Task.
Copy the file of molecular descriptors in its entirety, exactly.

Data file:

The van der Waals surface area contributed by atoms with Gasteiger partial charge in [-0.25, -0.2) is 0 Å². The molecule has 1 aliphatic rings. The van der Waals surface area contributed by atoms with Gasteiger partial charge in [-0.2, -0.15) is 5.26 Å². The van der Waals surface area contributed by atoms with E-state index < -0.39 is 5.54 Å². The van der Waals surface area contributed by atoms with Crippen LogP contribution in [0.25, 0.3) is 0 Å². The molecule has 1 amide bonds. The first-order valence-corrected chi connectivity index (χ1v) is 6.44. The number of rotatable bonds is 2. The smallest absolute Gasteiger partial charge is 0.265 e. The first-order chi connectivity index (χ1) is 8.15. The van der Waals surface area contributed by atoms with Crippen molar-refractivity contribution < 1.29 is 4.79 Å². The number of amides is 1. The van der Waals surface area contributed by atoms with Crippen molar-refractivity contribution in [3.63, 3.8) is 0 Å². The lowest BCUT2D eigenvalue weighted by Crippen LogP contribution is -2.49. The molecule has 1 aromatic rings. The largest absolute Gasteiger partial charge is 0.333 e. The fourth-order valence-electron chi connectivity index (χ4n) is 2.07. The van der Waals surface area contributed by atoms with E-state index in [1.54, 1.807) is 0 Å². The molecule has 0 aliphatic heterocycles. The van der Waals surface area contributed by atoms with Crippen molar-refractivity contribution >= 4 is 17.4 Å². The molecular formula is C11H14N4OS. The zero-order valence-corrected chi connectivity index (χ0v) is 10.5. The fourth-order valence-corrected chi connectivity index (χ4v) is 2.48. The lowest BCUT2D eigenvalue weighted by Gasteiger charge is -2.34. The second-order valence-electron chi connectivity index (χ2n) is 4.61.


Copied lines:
The van der Waals surface area contributed by atoms with Gasteiger partial charge in [-0.25, -0.2) is 0 Å². The molecule has 1 aliphatic rings. The van der Waals surface area contributed by atoms with Gasteiger partial charge in [-0.2, -0.15) is 5.26 Å². The van der Waals surface area contributed by atoms with E-state index < -0.39 is 5.54 Å². The van der Waals surface area contributed by atoms with Crippen LogP contribution in [0.25, 0.3) is 0 Å². The molecule has 1 amide bonds. The first-order valence-corrected chi connectivity index (χ1v) is 6.44. The number of rotatable bonds is 2. The smallest absolute Gasteiger partial charge is 0.265 e. The first-order chi connectivity index (χ1) is 8.15. The van der Waals surface area contributed by atoms with Crippen molar-refractivity contribution < 1.29 is 4.79 Å². The number of amides is 1. The van der Waals surface area contributed by atoms with Crippen molar-refractivity contribution in [3.63, 3.8) is 0 Å². The lowest BCUT2D eigenvalue weighted by Crippen LogP contribution is -2.49. The molecule has 1 aromatic rings. The largest absolute Gasteiger partial charge is 0.333 e. The fourth-order valence-electron chi connectivity index (χ4n) is 2.07. The van der Waals surface area contributed by atoms with E-state index in [1.54, 1.807) is 0 Å². The molecule has 0 aliphatic heterocycles. The van der Waals surface area contributed by atoms with Crippen molar-refractivity contribution >= 4 is 17.4 Å². The molecular formula is C11H14N4OS. The zero-order valence-corrected chi connectivity index (χ0v) is 10.5. The fourth-order valence-corrected chi connectivity index (χ4v) is 2.48. The lowest BCUT2D eigenvalue weighted by Gasteiger charge is -2.34. The second-order valence-electron chi connectivity index (χ2n) is 4.61.